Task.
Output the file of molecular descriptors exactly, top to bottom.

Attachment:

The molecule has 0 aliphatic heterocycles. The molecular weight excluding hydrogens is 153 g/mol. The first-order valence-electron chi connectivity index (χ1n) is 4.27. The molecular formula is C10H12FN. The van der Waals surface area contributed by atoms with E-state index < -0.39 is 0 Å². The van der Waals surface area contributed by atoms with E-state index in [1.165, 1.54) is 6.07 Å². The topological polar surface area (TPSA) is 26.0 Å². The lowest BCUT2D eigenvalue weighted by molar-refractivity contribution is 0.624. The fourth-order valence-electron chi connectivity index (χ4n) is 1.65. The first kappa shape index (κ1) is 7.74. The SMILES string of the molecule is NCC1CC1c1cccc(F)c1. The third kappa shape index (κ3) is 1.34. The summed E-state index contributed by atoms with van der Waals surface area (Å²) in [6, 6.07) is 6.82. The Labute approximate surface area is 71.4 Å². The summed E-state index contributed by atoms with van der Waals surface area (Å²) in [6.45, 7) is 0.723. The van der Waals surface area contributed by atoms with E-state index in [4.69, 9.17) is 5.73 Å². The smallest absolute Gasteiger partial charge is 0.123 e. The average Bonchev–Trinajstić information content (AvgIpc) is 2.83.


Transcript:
The molecule has 0 aliphatic heterocycles. The molecular weight excluding hydrogens is 153 g/mol. The first-order valence-electron chi connectivity index (χ1n) is 4.27. The molecular formula is C10H12FN. The van der Waals surface area contributed by atoms with E-state index < -0.39 is 0 Å². The van der Waals surface area contributed by atoms with E-state index in [1.165, 1.54) is 6.07 Å². The topological polar surface area (TPSA) is 26.0 Å². The lowest BCUT2D eigenvalue weighted by molar-refractivity contribution is 0.624. The fourth-order valence-electron chi connectivity index (χ4n) is 1.65. The first kappa shape index (κ1) is 7.74. The SMILES string of the molecule is NCC1CC1c1cccc(F)c1. The third kappa shape index (κ3) is 1.34. The summed E-state index contributed by atoms with van der Waals surface area (Å²) in [6, 6.07) is 6.82. The Labute approximate surface area is 71.4 Å². The summed E-state index contributed by atoms with van der Waals surface area (Å²) in [6.45, 7) is 0.723. The van der Waals surface area contributed by atoms with E-state index in [4.69, 9.17) is 5.73 Å². The smallest absolute Gasteiger partial charge is 0.123 e. The average Bonchev–Trinajstić information content (AvgIpc) is 2.83.